Birth and death are two gates. We enter through one, and leave through another.
I can’t tell you how many people have told me they thought they’d invented the term Death Doula or Death Midwife. They were thinking about how poorly we meet death, and then about how we’re better at meeting birth, and voilà! They put the two together and the idea of a Death Doula or a Death Midwife popped into their mind. When the same idea shows up in so many different people, it’s clearly one whose time has come.
I love this story, because it shows that Death Midwifery grows out of a natural human understanding. At some deep level, we know that birth and death —the two thresholds of life— are connected, and that they need to be tended with the same kind of sanctity and care.
Birth and death are about endings and beginnings
A pregnant woman and her unborn child are one being. They’re so intertwined that it’s difficult to see where one ends and the other begins. At birth, that connection must be broken. It’s a painful process, but it’s what makes life possible. The child is separated from the mother, and must begin the process of connecting to the rest of their community. It’s the death of one kind of relationship and the birth of another one.
The same thing happens at death. A living person is intertwined with the people, animals, and places who they love, and who love them. This collective body is, in a sense, one being. At death, the physical aspects of those connections must be broken, the same way the child’s physical connection with the mother is broken at birth.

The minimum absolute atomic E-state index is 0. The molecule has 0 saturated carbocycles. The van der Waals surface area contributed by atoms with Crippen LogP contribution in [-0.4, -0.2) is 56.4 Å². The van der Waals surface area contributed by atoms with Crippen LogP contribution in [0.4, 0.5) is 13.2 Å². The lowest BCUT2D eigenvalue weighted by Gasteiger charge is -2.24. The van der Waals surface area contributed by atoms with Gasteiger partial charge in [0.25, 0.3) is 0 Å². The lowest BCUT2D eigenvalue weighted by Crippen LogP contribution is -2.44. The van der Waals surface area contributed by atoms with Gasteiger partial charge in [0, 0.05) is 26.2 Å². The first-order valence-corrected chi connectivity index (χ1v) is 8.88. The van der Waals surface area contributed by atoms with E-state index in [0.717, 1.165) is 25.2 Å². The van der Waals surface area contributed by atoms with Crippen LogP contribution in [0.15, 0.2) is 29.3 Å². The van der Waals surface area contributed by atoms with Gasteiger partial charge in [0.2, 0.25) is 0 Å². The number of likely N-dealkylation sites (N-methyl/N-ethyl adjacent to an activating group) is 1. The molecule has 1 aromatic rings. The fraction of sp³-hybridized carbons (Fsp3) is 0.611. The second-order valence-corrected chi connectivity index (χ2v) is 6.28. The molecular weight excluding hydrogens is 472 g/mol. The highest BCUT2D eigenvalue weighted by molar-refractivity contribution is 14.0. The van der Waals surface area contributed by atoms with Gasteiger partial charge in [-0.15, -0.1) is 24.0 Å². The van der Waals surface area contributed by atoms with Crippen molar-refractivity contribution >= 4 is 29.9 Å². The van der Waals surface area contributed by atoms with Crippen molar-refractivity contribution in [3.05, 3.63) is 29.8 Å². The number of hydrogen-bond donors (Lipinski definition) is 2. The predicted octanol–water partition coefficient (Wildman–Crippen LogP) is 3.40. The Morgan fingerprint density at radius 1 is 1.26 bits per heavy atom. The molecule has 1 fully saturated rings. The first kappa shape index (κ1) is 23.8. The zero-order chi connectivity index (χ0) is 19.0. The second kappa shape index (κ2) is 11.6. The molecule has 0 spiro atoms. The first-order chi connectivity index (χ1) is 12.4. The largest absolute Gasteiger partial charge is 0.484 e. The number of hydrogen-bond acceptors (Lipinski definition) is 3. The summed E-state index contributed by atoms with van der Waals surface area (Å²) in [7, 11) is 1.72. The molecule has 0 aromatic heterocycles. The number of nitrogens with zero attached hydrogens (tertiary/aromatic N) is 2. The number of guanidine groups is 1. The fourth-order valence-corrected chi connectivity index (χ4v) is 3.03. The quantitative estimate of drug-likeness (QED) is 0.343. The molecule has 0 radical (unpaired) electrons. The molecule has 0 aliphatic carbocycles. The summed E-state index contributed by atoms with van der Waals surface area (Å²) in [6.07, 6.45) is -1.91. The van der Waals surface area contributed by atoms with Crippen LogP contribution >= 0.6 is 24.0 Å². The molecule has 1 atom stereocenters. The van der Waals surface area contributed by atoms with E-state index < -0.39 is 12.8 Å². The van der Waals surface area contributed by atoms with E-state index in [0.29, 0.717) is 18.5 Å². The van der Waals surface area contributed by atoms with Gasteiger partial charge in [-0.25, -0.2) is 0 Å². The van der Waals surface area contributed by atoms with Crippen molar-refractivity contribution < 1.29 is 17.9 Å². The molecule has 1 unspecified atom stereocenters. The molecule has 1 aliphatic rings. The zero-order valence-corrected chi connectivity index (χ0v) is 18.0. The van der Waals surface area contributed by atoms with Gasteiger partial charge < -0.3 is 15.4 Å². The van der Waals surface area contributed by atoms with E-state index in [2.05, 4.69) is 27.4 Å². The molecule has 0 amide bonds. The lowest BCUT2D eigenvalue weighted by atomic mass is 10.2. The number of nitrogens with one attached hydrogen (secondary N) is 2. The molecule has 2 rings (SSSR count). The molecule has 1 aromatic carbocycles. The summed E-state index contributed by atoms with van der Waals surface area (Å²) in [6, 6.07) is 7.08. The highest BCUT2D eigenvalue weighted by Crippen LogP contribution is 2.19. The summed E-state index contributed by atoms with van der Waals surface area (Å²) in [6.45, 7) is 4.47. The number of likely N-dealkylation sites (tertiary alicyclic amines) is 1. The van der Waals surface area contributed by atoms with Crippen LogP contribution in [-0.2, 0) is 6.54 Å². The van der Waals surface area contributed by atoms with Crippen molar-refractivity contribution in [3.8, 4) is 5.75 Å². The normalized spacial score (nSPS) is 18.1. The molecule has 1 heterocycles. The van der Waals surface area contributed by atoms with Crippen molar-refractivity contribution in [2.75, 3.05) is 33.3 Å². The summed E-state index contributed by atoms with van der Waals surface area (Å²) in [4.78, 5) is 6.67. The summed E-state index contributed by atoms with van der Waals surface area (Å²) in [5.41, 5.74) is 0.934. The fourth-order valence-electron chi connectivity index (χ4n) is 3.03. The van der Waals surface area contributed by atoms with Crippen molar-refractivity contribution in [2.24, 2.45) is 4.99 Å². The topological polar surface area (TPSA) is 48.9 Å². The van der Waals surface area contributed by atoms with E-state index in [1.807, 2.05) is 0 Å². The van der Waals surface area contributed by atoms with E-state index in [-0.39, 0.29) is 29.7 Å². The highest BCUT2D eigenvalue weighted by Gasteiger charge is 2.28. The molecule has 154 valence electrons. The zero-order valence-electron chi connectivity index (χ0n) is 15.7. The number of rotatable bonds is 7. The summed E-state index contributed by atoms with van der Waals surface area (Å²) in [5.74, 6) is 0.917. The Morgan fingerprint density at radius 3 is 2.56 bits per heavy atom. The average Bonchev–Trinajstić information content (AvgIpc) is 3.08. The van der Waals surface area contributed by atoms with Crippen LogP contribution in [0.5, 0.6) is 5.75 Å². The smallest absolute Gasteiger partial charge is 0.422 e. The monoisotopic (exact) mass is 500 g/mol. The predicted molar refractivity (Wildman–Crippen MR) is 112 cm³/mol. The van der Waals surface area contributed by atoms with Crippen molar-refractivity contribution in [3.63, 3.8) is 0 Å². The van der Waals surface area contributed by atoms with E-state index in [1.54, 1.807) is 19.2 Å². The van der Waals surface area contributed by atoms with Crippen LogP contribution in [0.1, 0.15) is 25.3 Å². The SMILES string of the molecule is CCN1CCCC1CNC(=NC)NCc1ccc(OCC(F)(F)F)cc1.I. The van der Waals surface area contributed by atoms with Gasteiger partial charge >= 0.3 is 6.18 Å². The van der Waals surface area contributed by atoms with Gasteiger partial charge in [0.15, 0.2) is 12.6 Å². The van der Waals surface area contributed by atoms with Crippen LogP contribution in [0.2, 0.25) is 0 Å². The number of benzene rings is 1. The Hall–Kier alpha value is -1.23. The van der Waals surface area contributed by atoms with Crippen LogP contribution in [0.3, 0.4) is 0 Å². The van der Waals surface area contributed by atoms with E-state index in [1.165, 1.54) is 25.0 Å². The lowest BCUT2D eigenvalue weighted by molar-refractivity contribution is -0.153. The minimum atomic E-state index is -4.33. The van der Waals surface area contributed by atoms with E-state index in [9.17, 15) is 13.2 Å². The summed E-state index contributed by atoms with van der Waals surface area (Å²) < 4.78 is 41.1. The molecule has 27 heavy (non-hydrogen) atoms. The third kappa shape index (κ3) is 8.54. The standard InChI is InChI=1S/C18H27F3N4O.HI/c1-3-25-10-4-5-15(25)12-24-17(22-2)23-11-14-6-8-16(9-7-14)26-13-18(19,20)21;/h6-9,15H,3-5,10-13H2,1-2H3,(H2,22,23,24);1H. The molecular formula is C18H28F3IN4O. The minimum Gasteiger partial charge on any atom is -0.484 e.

Death ends a life, not a relationship
Like birth, death is a pulling apart, a re-organizing of the strands of intimacy and relationship. Like birth, death is a painful process. Like birth, death is part of what makes life possible.
As a Death Doula, I help my clients come to terms with the changes in the web of connections that make us who we are. When people are supported to find new ways to be in relationship with each other after a death, then healing and integration is often more accessible.
Just as a Birth Midwife or Doula helps on the way in, a Death Midwife or Doula helps on the way out.
Dying and being born are intimate, family-level experiences
These are fundamental human processes. They are about welcoming new members of our families and communities, and saying goodbye to them as they leave.
Both Birth Midwifery and Death Midwifery empower families to participate in the processes as much as is right for them. Institutional support (from medical or funeral services) can be a good fit for some families, but it’s important that people know all the options available to them. Reclaiming birth and death is critical to finding a healing path through them.
Death Midwifery: An idea whose time has come
From today’s perspective, it’s hard to remember how innovative and unusual Birth Midwifery was when it first (re-)emerged in our society. I’m convinced that Death Midwifery will take the same path, and it’s exciting to be involved at the beginning!